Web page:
Toll move provides tremendous boost for Brighton

By GEOFF TAYLOR

Acting Mayor

NEWS that the Toll Group, Australia’s largest freight mover, has lodged a development application to build its major warehouse and associated facilities ay Brighton has provided a tremendous boost for the Transport Hub and our municipality.

Toll will become the anchor tenant for the Brighton Transport Hub and will move its entire operations from Macquarie Point in Hobart to the new facility. Continue reading “Toll move provides tremendous boost for Brighton”

Full steam ahead for Old Beach scouting

By LES STRONG

THE scout year is in full swing again at Old Beach and with the renewed support and encouragement of the Brighton Council, it seems things can only get better.

The only downside is John McDonald’s relinquishment of his role as scout leader due to family reasons.

John has been the backbone of the group from its inception. As one of the original founders, he took the idea of establishing scouts in Brighton and ran with it, working tirelessly seeking out new scouts, raising much-needed funds and cultivating the partnership with the Brighton Council that has culminated in the present meeting place and storage facility at Jetty Road.

John McDonald, retiring founder member leads the Old Beach Scout Group in planting trees on the foreshore.

 

 

 

 

 

 

 

 

 

 

 

 

 

 

 

 

 

 

 

 

 

 

 

 

 

 

 

 

 

 

 

 

 

 

Continue reading “Full steam ahead for Old Beach scouting”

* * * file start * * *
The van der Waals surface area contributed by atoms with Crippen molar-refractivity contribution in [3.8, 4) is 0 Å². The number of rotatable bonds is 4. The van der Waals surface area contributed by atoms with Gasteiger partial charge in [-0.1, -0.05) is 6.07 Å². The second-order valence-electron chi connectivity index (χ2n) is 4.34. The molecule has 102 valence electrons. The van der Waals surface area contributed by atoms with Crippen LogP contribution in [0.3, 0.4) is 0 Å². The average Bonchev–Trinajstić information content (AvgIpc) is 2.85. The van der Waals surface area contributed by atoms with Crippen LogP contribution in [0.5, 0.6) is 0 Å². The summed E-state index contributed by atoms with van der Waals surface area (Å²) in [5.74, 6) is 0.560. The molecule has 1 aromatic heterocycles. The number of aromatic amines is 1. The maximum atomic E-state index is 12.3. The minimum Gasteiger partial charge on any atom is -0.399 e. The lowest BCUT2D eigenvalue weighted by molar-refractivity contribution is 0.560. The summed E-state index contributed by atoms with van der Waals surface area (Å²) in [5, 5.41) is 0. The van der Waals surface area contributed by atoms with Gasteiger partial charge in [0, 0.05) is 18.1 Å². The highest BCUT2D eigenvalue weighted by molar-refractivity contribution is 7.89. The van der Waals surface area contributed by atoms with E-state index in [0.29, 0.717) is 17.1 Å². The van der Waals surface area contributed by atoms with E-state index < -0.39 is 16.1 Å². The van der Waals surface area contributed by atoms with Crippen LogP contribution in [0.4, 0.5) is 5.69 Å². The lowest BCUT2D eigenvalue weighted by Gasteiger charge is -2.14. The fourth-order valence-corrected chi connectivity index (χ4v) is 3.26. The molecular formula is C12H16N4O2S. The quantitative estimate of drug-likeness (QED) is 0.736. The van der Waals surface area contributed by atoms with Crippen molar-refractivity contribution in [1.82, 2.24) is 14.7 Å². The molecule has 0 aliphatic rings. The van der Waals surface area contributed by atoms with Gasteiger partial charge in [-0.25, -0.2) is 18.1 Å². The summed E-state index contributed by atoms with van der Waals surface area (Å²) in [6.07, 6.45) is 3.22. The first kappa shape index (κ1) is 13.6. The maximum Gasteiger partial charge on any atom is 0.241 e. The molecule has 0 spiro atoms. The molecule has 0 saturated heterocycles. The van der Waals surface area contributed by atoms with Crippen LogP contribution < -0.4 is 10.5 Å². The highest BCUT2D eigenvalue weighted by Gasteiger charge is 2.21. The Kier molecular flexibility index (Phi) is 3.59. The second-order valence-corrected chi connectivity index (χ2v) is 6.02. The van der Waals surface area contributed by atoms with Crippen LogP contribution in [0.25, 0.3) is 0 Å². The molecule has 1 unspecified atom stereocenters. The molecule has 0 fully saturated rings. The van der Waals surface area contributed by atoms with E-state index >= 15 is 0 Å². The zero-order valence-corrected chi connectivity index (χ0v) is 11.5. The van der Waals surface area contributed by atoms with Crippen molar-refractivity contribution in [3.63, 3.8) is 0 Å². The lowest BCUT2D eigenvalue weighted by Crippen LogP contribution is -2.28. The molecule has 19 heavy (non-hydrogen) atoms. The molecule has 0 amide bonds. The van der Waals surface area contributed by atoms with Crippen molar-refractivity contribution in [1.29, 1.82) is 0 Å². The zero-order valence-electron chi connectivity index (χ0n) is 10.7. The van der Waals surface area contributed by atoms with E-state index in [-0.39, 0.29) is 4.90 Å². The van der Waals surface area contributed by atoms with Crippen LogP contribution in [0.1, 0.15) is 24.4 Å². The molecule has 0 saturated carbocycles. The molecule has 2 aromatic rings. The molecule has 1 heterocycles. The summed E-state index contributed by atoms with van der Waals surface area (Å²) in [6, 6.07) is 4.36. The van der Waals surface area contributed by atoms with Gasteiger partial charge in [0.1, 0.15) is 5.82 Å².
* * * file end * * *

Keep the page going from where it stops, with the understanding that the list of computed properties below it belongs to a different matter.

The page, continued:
Toll lodges DA application – next step for Transport Hub

THE establishment of the Brighton Transport Hub took another step forward with Australia’s largest mover of freight, Toll Group, lodging a development application for the construction of its multi-million dollar custom-designed warehouse and facilities at the new site.

The warehouse development will see Toll established as the anchor tenant at TasRail’s new intermodal freight terminal at Brighton, as announced in December last year.

Toll’s new interstate rail freight terminal at Kewdale, in Perth Western Australia, a similar to the company’s planned development at Brighton.

 

 

 

 

 

 

 

 

 

 

 

 

 

Continue reading “Toll lodges DA application – next step for Transport Hub”

Brighton FC is looking to a very bright 2013

By DARYN HOLMES*

PRE-SEASON began early November with many new and familiar faces eagerly awaiting the first bounce. We are extremely fortunate to have the services of Jamie Ling who is in his first year as a senior coach and pleased that his father, Danny, has also come on board as bench coach.  Jamie and his coaching staff have brought a wealth of experience and professionalism to our club which has the club buzzing. The playing list of experience and youth sees us heading into a new and exciting future, with many local boys sticking with the club who genuinely love playing for the red and the blue. The players have also helped out delivering flyers in the community advertising our club. Continue reading “Brighton FC is looking to a very bright 2013”